In a move that Google is framing as protective of privacy, the company says it will stop including information about the type of material on a publisher's page in the bid requests it sends to buyers participating in Google auctions.
“Beginning in February 2020 we will no longer include contextual content categories in the bid requests,” Google's Chetna Bindra, senior product manager, writes.
“Content categories” indicate the type of material on a page. Bindra offers “news” or “weather” as examples, but the categories can also include sensitive topics -- including ones relating to health conditions, religious affiliations and political leanings.
Bindra says the shift is aimed at curbing the chance that programmatic companies will link “individual ad identifiers” -- meaning alphanumeric strings attached to individual users or devices -- with particular types of content.
She added that the company made its decision after talks with regulators.
Privacy advocates, including an executive with the browser company Brave, recently complained to authorities in Ireland, the UK and Poland about the practices of Google and other ad companies. In their complaints, they alleged that Google (and other companies) profile users based on sensitive material, including religious beliefs, ethnicities, diseases, disabilities, and sexual orientation.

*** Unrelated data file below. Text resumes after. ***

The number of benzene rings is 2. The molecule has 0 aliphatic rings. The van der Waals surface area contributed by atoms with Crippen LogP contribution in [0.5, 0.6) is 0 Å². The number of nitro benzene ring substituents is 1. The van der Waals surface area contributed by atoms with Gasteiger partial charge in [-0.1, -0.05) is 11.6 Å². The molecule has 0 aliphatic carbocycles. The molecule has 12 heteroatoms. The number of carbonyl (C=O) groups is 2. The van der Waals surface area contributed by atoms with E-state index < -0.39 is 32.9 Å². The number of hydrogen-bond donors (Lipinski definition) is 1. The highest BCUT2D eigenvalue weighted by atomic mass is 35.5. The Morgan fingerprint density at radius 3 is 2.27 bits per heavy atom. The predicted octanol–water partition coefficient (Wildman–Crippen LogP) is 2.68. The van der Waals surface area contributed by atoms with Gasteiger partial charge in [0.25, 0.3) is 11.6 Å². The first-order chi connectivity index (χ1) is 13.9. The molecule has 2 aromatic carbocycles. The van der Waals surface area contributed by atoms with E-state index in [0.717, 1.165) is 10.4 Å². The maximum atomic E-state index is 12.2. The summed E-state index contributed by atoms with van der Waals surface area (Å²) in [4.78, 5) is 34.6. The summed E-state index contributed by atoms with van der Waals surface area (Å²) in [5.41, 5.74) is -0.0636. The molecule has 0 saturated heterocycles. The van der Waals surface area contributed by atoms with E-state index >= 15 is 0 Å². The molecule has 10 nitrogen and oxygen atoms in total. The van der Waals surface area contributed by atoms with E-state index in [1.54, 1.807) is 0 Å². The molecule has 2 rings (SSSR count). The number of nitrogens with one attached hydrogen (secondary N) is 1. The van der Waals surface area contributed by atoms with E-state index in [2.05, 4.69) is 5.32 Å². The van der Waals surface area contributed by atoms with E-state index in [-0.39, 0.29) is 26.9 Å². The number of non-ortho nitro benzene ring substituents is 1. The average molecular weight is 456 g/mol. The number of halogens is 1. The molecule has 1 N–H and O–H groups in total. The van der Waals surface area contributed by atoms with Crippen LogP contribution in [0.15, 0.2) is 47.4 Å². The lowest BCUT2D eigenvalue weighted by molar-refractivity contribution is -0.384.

“Every time you visit a website that uses ad auctions, personal data about you is broadcast in 'bid requests' to tens or hundreds of companies,” Brave executive Johnny Ryan stated in January. “Part of this process categorizes what you watch or read or listen to. The categories can be benign, such as 'Tesla motors,' 'bowling,' or 'gadgets.' But ... they can also be extraordinarily sensitive.”
Google defended its content categories earlier this year, arguing that its list of verticals enabled contextual ads, and also allowed advertisers avoid having ads appear next to inappropriate content.
Ryan said Thursday that Google's announcement doesn't resolve his concerns, given all the other data the company transmits about users.
“It appears Google will still broadcast bid requests that contain things like URL, approximate location and data to link these over time, to countless companies, billions of times a day. These data contain personal and special category data so this appears to be a cosmetic change,” Ryan told the Financial Times.
Jason Kint, CEO of the online publishers' group Digital Content Next, expressed skepticism about Google's move -- which apparently could limit ad companies' ability to target ads contextually.
“Contextual targeting is an antidote to enhance privacy if it's not attached to personal data,” he said in a Twitter post. “No one collects more personal data than Google. That doesn't change here as I read it.”